The SOI assigns a single industry code to each business based on the industry that represents the largest percentage of its total business receipts. For studies using long-run data by industry, a common task is to address changes to the industry classification systems over time. We harmonize the different industry classification systems to construct consistent industries. The SOI industry classification can be broadly separated into three periods. Between 1931 and 1937, the IRS followed its own industry classification. In 1938, the IRS adopted the newly created SIC industry classification system with a few small modifications and followed its various vintages until 1997. In 1998, the IRS began to use NAICS codes. Broad industrial groupings remained relatively stable within these three periods, which allows us to build consistent definitions for main sectors (roughly at the level of one-digit SIC codes) and subsectors (roughly at the level of two-digit SIC codes).
Panel A presents how our main sectors correspond to Industrial Divisions in the SIC classification system and NAICS codes. Panel B shows the construction of the subsectors. These subsectors are also designed to maximize the comparability with industries in BEA data (including the BEA fixed asset tables and NIPA accounts), since our main analyses rely on BEA data to measure various outcomes. If we are not mapping into industries in BEA data, then we can further break down several subsectors. Among “Construction,” we can have “Construction: Buildings” (SIC 15, NAICS 236), “Construction: Heavy Construction” (SIC 16, NAICS 237), and “Construction: Special Trade” (SIC 17, NAICS 238). Among Mining, we can have “Mining: Metal” (SIC 10, NAICS 2122), “Mining: Coal” (SIC 12, NAICS 2121), and “Mining: Non Metallic” (SIC 14, NAICS 2123). Among “Manufacturing: Apparel,” we can have “Manufacturing: Apparel and Textiles” (SIC 22 and 23, NAICS 313, 314, and 315) and “Manufacturing: Leather” (SIC 31 and NAICS 316). Among “Trade: Retail,” we can have “Trade: Retail: Apparel” (SIC 56, NAICS 448), “Trade: Retail: Automotive” (SIC 55, NAICS 441 and 447), “Trade: Retail: Building Materials” (SIC 52, NIACS 444), “Trade: Retail: Food” (SIC 54, NAICS 445), “Trade: Retail: Furniture” (SIC 57, NAICS 442), “Trade: Retail: General Merchandise” (SIC 53, NAICS 452) and “Trade: Retail: Miscellaneous” (SIC 59, NAICS 446, 451, 453, and 454). Among “Services: Other,” we can have “Services: Repair” (SIC 75 and 76, NAICS 532 and 811) and “Services: Miscellaneous” (SIC 89, NAICS 561, 61, 62, and 813).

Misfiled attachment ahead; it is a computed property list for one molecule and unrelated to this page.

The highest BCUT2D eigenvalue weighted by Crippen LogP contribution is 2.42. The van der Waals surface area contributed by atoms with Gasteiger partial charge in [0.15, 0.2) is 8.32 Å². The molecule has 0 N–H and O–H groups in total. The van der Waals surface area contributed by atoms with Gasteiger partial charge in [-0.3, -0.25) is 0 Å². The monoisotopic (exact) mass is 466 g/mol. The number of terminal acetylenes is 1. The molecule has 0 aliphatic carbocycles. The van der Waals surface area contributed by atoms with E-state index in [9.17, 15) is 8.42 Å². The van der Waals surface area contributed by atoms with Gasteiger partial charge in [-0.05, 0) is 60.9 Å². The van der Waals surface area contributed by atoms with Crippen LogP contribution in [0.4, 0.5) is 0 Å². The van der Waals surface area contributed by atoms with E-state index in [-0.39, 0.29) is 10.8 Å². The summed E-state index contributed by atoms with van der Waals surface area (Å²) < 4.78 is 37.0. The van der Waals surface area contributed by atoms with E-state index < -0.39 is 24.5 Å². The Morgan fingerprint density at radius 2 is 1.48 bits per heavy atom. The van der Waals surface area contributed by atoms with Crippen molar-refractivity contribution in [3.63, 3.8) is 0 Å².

For certain size bins at the industry level, financial data is suppressed to avoid disclosing information of individual businesses. This problem rarely arises in the main sector data, but becomes more common at the subsector or the minor industry level. For some of the early SOI issues, we can manually back out the missing values using adding up constraints from the hierarchical industry and bracket structure. In later years, additional precautions have been introduced by the IRS to preserve taxpayer confidentiality by deleting information from additional size and industry brackets whenever necessary. In these cases, we join the deleted brackets (and all brackets in between) into one large bracket, and back out the financial data using the difference of the total and all other brackets. While this approach generally works very well and does not create problems for the calculation of concentration indices, in a handful of cases the number of size brackets is reduced too much to calculate consistent and robust top shares. We linearly interpolate data for these years.